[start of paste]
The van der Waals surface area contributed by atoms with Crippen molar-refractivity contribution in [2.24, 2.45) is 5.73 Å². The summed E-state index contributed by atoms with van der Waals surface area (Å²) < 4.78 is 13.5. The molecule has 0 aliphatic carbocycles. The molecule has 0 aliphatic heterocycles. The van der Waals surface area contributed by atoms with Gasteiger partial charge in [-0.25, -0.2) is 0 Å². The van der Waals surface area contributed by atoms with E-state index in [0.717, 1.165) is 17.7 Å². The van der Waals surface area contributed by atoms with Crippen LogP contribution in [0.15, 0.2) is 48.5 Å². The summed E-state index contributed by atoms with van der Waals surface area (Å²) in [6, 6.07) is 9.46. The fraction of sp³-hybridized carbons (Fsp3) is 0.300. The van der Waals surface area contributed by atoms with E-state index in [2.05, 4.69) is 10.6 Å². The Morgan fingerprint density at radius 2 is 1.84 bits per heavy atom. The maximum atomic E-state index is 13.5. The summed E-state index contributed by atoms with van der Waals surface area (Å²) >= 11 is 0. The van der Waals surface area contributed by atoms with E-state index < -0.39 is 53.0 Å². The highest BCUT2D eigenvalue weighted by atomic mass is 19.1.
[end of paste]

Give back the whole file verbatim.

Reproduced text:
The van der Waals surface area contributed by atoms with Crippen molar-refractivity contribution in [2.24, 2.45) is 5.73 Å². The summed E-state index contributed by atoms with van der Waals surface area (Å²) < 4.78 is 13.5. The molecule has 0 aliphatic carbocycles. The molecule has 0 aliphatic heterocycles. The van der Waals surface area contributed by atoms with Gasteiger partial charge in [-0.25, -0.2) is 0 Å². The van der Waals surface area contributed by atoms with E-state index in [0.717, 1.165) is 17.7 Å². The van der Waals surface area contributed by atoms with Crippen LogP contribution in [0.15, 0.2) is 48.5 Å². The summed E-state index contributed by atoms with van der Waals surface area (Å²) in [6, 6.07) is 9.46. The fraction of sp³-hybridized carbons (Fsp3) is 0.300. The van der Waals surface area contributed by atoms with E-state index in [2.05, 4.69) is 10.6 Å². The Morgan fingerprint density at radius 2 is 1.84 bits per heavy atom. The maximum atomic E-state index is 13.5. The summed E-state index contributed by atoms with van der Waals surface area (Å²) >= 11 is 0. The van der Waals surface area contributed by atoms with E-state index < -0.39 is 53.0 Å². The highest BCUT2D eigenvalue weighted by atomic mass is 19.1.